Saturday, March 9, 2013

Television King: Rose Red (2002)

I guess when you write the sheer volume that Stephen King does, you're bound to repeat yourself. You can't help it. Rose Red is the biggest rip off a writer has ever done of their own work. Released in 2002 after the miniseries heyday in the 80s and 90s, Rose Red is one of his few works from King's mind not based on a novel, but there are nods to some his most iconic stories such as The Shining, Carrie and Firestarter. Even more impressive is that he uses his works to take from an even greater work, Shirley Jackson's The Haunting which continues to be one of, if not the, best haunted house stories ever.

 

Also, partially based on the infamous Winchester House, a house built on gun money and after her rich husband died Sarah Winchester continued to build on the house with no plan. With stairs and hallways that lead nowhere, it was only a matter of time before Winchester House became a haunted destination. I guess that's it's part of King's genius (or madness) that he can combine all these stories into one. Granted the "one" is a three hour miniseries, but who's counting?

Rose Red is a house that has a life of it's own that can build additions, shift dimensions and the laws of physics at will. The house has lain dormant for the last few years so who better to go in there and stir shit up than a university professor and some psychics. Joyce the professor is played by Nancy Travis, and every time she's on screen I can't get this out of my head:


Moving on... She brings in a team of psychics which include a mean fat person, an autistic teenager, the autistic teenager's sister, an old lady, the great grandson of the couple that built the house and a bunch of other characters that I can't really recall. Joyce is a bit of an academic joke for her work in the paranormal and by spending a few days in Rose Red Joyce will collect enough data to prove ... something... I don't know. But it seemed like it was really, really, really important to her.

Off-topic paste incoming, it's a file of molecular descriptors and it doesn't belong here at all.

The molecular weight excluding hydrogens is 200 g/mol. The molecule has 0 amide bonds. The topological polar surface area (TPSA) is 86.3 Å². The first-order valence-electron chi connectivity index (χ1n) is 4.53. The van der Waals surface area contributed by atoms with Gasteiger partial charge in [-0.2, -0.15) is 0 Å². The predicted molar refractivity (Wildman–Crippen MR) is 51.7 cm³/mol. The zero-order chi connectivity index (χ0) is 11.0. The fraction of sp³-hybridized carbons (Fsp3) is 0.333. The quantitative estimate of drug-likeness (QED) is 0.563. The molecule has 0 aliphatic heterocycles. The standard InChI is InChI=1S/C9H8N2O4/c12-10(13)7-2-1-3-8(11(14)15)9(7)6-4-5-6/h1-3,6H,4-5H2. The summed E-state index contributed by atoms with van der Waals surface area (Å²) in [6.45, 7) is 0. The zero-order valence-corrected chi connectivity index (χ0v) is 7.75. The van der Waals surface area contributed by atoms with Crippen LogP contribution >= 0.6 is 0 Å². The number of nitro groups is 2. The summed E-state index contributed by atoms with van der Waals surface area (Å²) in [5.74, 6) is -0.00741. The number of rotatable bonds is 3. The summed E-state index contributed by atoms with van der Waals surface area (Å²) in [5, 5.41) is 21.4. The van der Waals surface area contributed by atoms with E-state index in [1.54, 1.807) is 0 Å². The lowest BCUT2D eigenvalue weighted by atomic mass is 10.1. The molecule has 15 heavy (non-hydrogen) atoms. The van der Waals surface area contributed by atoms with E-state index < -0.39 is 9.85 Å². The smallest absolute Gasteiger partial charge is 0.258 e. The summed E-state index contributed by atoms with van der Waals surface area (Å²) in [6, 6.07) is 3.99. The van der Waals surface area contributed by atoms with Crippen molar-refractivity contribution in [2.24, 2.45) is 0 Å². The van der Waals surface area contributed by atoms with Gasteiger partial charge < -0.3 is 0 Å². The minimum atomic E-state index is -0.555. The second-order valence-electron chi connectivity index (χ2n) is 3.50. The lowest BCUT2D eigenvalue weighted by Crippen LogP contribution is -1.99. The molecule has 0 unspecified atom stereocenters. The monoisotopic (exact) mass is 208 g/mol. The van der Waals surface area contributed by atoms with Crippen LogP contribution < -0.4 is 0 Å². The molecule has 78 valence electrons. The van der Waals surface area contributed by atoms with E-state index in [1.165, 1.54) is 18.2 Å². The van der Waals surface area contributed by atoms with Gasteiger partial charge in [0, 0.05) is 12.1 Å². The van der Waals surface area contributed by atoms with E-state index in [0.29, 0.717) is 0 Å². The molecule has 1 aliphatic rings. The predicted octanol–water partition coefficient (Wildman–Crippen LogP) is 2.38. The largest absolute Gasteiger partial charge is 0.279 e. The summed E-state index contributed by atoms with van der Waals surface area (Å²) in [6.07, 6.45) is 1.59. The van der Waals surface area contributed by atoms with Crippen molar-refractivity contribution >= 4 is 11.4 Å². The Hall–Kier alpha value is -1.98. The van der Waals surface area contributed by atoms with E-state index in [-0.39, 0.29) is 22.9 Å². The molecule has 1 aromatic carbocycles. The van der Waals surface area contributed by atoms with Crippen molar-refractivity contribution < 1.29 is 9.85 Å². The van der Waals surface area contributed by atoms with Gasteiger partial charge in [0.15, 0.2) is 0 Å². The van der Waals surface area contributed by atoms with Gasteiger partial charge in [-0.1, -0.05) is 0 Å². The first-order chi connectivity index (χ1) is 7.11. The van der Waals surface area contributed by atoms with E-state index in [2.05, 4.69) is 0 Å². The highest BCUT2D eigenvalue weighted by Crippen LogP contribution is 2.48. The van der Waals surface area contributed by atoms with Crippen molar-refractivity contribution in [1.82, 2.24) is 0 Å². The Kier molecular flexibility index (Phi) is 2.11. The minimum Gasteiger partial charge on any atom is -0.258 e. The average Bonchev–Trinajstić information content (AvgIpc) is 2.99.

And then... they just sit around, swap stories and accusations while bits and pieces of the house's history are revealed. Granted, it takes them a bloody hour to just to get in the house. While I appreciate King's dedication to character development, it constantly slows the entire story down as people emote. I'd really much rather hear about the creepy history of the house, but no, you talk about how you and your mother don't get along.

See? Character development?
There are some moments of menace and tension but they quickly become goofy. A creepy figure is foreshadowed watching the group and then they pop up only to talk at someone for far too long revealing their weapons to be pun-y dialog and an odd mix of computer graphics and wonky animatronics. Like all the problems of Rose Red it relies far too heavily on retreads of better scares and stories. The camera pans around looking to fill the void of an empty and hammy story but only finds dead air.

Ever play Blair Witch Project game set in the 16th century? The graphics in Rose Red and that are remarkably similar

2 comments:

  1. Glad you watched it again instead of me. I remembered it being better, but maybe that was wishful thinking.

    I recently finished a series of reviews for Stuart 'Feedback' Andrews over on The Mortuary for his Ludovico Film Institute series. I chose haunted house film adaptations and The Haunting of Hill House was my first choice.

    I posted the links on my brand new twitter account if you have the time and are so inclined...@DemonOwenGarth

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    1. I remembered it being pretty fun myself, but outside of a couple moments it was as dry as a decayed corpse. I'm thinking I'll need a Haunting of Hill House rewatch if only for a palette cleanse.

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